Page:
This is a long quote from homemaker and former attorney, Cheryl Mendelson.
"So many people imagine housekeeping to be boring, frustrating, repetitive, unintelligent drudgery. I cannot agree. In fact, having kept house, practiced law, taught, and done many other sorts of work, low and high-paid, I can assure you that it is actually lawyers who are most familiar with the experience of unintelligent drudgery...Seen from the outside, housework can look like a Sisyphean task that gives you no sense of reward or completion. Yet housekeeping actually offers more opportunities for savoring achievement than almost any other work I can think of. Each of its regular routines brings satisfaction when it is completed...You get satisfaction not only from the sense of order, cleanliness, freshness, peace and plenty restored, but from the knowledge that you yourself and those you care about are going to enjoy those benefits.
Often we don't view our daily activities biblically. We wrongly believe that the more mundane the task, the less significant it is to God. As difficult as it may be to believe, the hands that tenderly bathe your baby at night are no less holy than the hands that serve you communion on Sunday. Every small act of love to your family-every diaper you change, every meal you prepare, every toilet you scrub, every errand you run, every fever you tend to, each tooth you pull, every moment of undefiled intimacy with your husband-each one is a holy act when it's done as unto the Lord.
Over the years, I have learned that so much depends on my being home-my being available to the needs of my husband and my children. Our older children are wonderful helpers, but they are not "Mom". Our little ones need my attention, training, correction, teaching, reassurance, and boo-boo kissing. Our older children still need me for many of those things as well. But they require Mom's attention in other ways too. They need challenging conversation, scriptural counsel, intimate friendship, and advanced home-training.
My husband needs me to be available in a myriad of ways. I may return phone calls for him, write letters, edit e-mails, make purchases, run errands, pay bills, counsel and pray with him, and yes-even kiss a boo-boo or two! Husbands need attention, and being available to your husband is crucial to your relationship with him." (PHDfG pages 36-37)
1. One blessing that I see as a SAHM is that I can choose what I do when. No one tells me if I have to do laundry or dishes first. If the Lambs need me, I can stop what I'm doing to read a story or take time for a teachable moment. There are a few things that have deadlines like paying the taxes on time, but the majority of my work has no deadline. If I'm tired I go to bed and know that I have a chance to do that item on my to-do list the next day. Even meals don't have to be on time, although we try to eat about noon, no one is upset if lunch is a little late because I was doing another task.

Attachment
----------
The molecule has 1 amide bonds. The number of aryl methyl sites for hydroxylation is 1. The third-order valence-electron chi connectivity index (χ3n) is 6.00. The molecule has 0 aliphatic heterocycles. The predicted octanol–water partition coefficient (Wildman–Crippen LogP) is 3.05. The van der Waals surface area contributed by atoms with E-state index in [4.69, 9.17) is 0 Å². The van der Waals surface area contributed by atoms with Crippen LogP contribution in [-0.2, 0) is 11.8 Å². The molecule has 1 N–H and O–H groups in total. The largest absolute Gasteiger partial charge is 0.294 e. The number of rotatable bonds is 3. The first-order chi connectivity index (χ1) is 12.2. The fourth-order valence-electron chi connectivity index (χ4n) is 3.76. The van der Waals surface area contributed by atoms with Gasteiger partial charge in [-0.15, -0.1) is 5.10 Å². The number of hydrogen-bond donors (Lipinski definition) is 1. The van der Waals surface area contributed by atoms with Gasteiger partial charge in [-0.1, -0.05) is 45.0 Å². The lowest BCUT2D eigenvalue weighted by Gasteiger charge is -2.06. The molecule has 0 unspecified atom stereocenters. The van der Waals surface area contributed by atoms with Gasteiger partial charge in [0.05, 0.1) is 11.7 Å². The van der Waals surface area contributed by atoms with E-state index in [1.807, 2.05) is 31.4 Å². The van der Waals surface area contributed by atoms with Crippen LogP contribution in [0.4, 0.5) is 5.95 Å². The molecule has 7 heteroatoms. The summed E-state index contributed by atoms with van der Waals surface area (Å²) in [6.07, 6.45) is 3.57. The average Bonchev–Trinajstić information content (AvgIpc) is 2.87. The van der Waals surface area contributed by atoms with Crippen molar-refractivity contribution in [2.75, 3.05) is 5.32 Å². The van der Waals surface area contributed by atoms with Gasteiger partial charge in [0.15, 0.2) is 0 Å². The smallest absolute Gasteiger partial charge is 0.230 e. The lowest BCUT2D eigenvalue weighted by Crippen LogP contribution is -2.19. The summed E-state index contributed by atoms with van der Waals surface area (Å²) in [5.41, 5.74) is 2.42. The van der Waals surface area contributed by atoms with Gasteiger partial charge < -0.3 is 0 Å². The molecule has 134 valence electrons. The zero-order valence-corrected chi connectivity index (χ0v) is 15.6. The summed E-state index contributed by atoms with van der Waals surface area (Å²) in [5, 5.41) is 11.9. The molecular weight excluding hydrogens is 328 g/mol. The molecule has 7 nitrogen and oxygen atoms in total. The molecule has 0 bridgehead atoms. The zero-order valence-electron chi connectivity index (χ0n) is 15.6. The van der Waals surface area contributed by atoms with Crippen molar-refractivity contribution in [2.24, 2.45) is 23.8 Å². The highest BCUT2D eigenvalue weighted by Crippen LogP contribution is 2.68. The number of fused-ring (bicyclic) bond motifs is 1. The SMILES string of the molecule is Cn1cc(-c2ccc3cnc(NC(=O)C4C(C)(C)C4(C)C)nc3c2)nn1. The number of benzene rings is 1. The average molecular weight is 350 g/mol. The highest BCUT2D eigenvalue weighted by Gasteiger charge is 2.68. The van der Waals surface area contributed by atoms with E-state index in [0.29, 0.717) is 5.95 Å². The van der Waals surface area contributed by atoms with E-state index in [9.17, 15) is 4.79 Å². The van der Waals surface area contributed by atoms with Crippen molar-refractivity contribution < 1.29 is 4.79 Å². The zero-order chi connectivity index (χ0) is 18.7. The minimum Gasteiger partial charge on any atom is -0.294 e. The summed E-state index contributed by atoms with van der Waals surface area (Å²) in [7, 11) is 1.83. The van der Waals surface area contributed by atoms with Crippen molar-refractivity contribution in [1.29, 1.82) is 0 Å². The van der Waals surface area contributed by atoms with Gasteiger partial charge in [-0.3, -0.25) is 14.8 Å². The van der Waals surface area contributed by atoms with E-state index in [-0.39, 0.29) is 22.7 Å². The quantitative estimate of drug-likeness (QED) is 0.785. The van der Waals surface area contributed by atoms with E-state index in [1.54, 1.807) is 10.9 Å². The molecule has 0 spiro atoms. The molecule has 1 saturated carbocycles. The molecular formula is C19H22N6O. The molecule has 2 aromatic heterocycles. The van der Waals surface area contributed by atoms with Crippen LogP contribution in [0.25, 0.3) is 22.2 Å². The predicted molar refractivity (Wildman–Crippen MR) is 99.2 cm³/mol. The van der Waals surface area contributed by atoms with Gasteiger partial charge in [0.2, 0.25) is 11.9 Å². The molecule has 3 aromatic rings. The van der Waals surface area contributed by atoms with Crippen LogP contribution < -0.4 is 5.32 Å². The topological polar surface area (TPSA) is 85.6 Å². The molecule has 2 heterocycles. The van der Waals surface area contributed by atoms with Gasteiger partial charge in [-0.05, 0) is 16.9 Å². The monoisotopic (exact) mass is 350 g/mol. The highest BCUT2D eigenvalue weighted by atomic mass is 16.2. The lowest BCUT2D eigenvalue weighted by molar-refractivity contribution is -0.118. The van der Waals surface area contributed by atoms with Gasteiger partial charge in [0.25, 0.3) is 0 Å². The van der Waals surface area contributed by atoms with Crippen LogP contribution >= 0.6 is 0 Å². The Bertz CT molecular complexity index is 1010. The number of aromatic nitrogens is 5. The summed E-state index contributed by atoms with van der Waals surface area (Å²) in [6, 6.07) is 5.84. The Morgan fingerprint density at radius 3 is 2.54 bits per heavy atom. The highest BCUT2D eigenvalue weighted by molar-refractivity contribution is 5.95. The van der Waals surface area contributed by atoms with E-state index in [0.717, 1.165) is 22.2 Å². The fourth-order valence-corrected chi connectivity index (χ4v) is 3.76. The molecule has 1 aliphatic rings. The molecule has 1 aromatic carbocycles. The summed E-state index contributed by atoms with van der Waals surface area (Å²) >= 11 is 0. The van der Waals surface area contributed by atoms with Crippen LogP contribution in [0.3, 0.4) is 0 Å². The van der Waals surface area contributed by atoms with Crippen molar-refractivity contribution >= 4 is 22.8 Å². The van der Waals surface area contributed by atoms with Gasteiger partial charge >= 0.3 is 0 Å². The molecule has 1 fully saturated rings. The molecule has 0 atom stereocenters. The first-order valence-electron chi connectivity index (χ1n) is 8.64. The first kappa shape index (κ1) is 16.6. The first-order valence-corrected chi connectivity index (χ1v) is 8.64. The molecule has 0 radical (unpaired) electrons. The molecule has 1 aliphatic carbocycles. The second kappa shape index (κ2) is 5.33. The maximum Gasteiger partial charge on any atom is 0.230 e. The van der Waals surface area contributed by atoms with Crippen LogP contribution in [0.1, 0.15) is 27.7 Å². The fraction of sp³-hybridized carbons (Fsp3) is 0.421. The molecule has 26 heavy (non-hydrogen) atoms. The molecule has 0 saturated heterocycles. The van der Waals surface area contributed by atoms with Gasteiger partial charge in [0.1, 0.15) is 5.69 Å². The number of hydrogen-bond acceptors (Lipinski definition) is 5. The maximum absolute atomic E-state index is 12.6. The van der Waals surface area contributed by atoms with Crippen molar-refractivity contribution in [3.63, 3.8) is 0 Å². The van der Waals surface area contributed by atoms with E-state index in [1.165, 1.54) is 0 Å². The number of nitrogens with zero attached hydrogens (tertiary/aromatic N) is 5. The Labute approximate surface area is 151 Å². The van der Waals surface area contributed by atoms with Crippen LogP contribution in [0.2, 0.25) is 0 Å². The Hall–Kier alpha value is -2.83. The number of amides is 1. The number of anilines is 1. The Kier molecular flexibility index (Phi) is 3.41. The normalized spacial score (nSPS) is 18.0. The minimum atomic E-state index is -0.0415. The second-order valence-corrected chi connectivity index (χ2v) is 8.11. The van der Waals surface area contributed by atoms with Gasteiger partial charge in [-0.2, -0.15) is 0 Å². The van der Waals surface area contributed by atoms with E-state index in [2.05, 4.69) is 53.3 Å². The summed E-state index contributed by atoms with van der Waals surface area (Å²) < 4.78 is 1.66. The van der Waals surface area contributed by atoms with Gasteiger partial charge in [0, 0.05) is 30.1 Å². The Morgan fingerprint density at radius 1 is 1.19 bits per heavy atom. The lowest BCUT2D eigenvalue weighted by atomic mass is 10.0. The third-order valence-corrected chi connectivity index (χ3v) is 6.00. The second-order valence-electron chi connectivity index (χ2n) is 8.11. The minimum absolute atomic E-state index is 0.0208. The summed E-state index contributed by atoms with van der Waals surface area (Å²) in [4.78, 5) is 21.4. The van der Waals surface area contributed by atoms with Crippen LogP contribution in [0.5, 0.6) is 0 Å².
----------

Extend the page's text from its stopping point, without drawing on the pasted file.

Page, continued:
2. Often it is depressing that what I do accomplish just has to be done again later in the day or the next day. Examples: dishes and laundry! I think if I tried to take this attitude of this quote more often it wouldn't be so depressing. And maybe I would be more motivated to clean the toilets-on second thought, probably not that one!
3. What she says about older children really hit me. I was so blessed that my mom didn't return to work until I was in high school and then much of it was just part time. I think it is really important to be home when your children are middle school age. Often women return to work as soon as all their children are all in school. I wish they could wait until at least their children are all in high school. When children are in middle school, they really need those challenging conversations and spiritual counsel with their parents as they try to sort out their world view. I pray that I'm able to still be a SAHM when our Lambs get to that point.
4. I can't make the shut in calls or write the sermon for Ram, but I do a lot behind the scenes to give him time to do his work as a pastor. He does most of the cooking, and we mostly share kitchen clean up. But when I provide clean clothes for him or pay the bills or write the thank you notes or the other multiple things I do each day, that is all helping Ram to have time to be a pastor and father. It would be the same even if Ram wasn't a pastor. The work that I do behind the scenes would help him do whatever job he had.
Any thoughts about this quote? Any other comments about PHDfG?